Some rice (Basmati, for example), cook better after soaking in water to soften the grains for better texture or to prevent breaking of brittle varieties. Most sticky rice won't cook properly without soaking, so if your recipe requires it, listen up.
3 Methods for Cooking Rice
Most folks think there's just one way to cook rice, but that couldn't be further from the truth.
This is the most popular method for cooking rice, using a set amount of rice and a set amount of water for a set amount of time. By the time the water is absorbed, the rice should be done.
To avoid sticking to the bottom of the pot, this is usually the preferred method for cooking sticky rice. Soaked and drained rice is put in a special steaming basket or pan over a pot or wok of boiling water and cooked with steam alone.
In this method, the rice is cooked much like pasta. The rice is sprinkled into a large pot of boiling salted water then stirred often to prevent sticking or burning. After cooking, be sure to drain it immediately and thoroughly, then rinse quickly in cold water to halt the cooking. (Note: don't try this method with sticky rice.)
A Few General Cooking Tips
If the uncooked rice in the pot is more than two inches deep, choose a larger pot.
Use a tight-fitting lid so the steam will stay in the pot while the rice cooks.
When preparing large quantities of rice, consider cooking it in two or three smaller batches.
Oddly enough, microwaving rice takes no less time than cooking on the stovetop.
Storing Rice Safely
Due to its low moisture content, properly stored rice should keep without losing quality for as long as 1 to 3 years. Store in a sealed container in a dry, dark, and cool place. (Note: Due to the bran, the shelf life of brown rice is only 1 to 6 months. Alternately, store it in the refrigerator and it will last a bit longer.)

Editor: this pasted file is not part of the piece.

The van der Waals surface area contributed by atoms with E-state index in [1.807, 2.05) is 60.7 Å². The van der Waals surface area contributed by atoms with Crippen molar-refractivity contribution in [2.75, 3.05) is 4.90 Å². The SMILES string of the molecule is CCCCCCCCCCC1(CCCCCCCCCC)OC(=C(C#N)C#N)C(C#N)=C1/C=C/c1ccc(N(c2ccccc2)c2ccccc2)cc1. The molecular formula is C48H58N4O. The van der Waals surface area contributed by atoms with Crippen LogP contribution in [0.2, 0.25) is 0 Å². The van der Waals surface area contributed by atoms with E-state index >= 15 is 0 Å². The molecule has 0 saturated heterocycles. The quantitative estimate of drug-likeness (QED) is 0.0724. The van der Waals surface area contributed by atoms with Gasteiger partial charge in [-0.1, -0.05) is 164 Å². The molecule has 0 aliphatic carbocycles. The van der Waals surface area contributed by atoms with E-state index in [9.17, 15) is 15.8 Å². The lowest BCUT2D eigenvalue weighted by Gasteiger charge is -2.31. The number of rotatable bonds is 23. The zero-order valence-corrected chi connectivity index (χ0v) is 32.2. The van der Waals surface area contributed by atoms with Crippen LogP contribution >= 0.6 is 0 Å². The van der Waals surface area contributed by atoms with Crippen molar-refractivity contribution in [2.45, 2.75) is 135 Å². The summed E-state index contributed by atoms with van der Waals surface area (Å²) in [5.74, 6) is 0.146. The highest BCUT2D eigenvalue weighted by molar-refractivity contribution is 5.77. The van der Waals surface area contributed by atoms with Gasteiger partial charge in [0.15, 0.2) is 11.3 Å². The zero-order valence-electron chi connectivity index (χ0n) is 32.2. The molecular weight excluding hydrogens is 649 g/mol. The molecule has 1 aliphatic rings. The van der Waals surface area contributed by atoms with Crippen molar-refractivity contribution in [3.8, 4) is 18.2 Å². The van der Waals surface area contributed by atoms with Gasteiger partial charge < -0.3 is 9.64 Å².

Allow to cool completely, then store, well sealed, in the refrigerator. Use within 2 or 3 days.
4 Facts About Rice
There are more than 7,000 varieties of rice.
Asian countries produce about 90% of the world's rice.
About one-third of the rice used in the U.S. is found in beer.
In Japan, the word for rice is the same as the word for "meal."
A Rice of Every Color
If you're looking for a little adventure outside of the white rice realm, look to these standouts:
Forbidden black rice: Legend says this purple-black rice was originally grown only for the emperors of China. It's prized for its fragrant aroma, nutty taste and nutritional value.
Bhutanese red rice: Grown at an elevation of 8,000 feet in the Himalayan Kingdom of Bhutan, this premium heirloom variety contains trace minerals that make for a beautiful russet color and complex, nutty flavor.
Black Japonica rice: This is actually a blend 25% black short-grain japonica and 75% medium-grain mahogany-red rice. It's chewy but tender and full of flavor, making it great for stuffing or rice salads.
Wehani™ rice: This one's quite unique, with a red bran layer and an aroma not unlike hot, buttered popcorn. It's also chewy, sweet and reminiscent of brown basmati rice.